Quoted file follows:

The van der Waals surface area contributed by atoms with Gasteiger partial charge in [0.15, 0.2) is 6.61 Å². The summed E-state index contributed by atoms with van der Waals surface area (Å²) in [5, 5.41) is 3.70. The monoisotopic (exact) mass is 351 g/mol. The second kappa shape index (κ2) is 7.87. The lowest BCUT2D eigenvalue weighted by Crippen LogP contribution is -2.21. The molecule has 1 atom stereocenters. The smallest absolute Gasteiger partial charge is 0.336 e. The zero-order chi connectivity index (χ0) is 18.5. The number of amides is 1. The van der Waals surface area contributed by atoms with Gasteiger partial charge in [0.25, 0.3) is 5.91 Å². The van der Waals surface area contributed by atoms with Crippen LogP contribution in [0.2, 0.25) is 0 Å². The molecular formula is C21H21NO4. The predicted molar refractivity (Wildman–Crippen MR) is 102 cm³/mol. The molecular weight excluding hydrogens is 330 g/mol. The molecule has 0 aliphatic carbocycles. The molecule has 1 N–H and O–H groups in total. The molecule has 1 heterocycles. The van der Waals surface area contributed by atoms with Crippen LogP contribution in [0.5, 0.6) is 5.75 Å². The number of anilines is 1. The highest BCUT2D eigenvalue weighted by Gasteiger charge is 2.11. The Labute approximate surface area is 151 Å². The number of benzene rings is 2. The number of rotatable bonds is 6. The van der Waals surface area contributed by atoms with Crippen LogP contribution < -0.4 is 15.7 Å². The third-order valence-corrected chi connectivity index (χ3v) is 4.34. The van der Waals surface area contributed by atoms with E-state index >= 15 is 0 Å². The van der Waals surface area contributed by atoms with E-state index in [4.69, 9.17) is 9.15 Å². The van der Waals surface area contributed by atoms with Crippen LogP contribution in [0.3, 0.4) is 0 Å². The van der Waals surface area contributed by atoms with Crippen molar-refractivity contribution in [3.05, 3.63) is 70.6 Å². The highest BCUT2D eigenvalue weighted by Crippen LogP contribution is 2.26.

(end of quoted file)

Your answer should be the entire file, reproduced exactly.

The van der Waals surface area contributed by atoms with Gasteiger partial charge in [0.15, 0.2) is 6.61 Å². The summed E-state index contributed by atoms with van der Waals surface area (Å²) in [5, 5.41) is 3.70. The monoisotopic (exact) mass is 351 g/mol. The second kappa shape index (κ2) is 7.87. The lowest BCUT2D eigenvalue weighted by Crippen LogP contribution is -2.21. The molecule has 1 atom stereocenters. The smallest absolute Gasteiger partial charge is 0.336 e. The zero-order chi connectivity index (χ0) is 18.5. The number of amides is 1. The van der Waals surface area contributed by atoms with Gasteiger partial charge in [0.25, 0.3) is 5.91 Å². The van der Waals surface area contributed by atoms with Crippen LogP contribution in [0.2, 0.25) is 0 Å². The molecular formula is C21H21NO4. The predicted molar refractivity (Wildman–Crippen MR) is 102 cm³/mol. The molecular weight excluding hydrogens is 330 g/mol. The molecule has 0 aliphatic carbocycles. The molecule has 1 N–H and O–H groups in total. The molecule has 1 heterocycles. The van der Waals surface area contributed by atoms with Crippen LogP contribution in [0.5, 0.6) is 5.75 Å². The number of anilines is 1. The highest BCUT2D eigenvalue weighted by Gasteiger charge is 2.11. The Labute approximate surface area is 151 Å². The number of benzene rings is 2. The number of rotatable bonds is 6. The van der Waals surface area contributed by atoms with Crippen LogP contribution < -0.4 is 15.7 Å². The third-order valence-corrected chi connectivity index (χ3v) is 4.34. The van der Waals surface area contributed by atoms with E-state index >= 15 is 0 Å². The van der Waals surface area contributed by atoms with E-state index in [4.69, 9.17) is 9.15 Å². The van der Waals surface area contributed by atoms with Crippen LogP contribution in [0.3, 0.4) is 0 Å². The van der Waals surface area contributed by atoms with Crippen molar-refractivity contribution in [3.05, 3.63) is 70.6 Å². The highest BCUT2D eigenvalue weighted by Crippen LogP contribution is 2.26.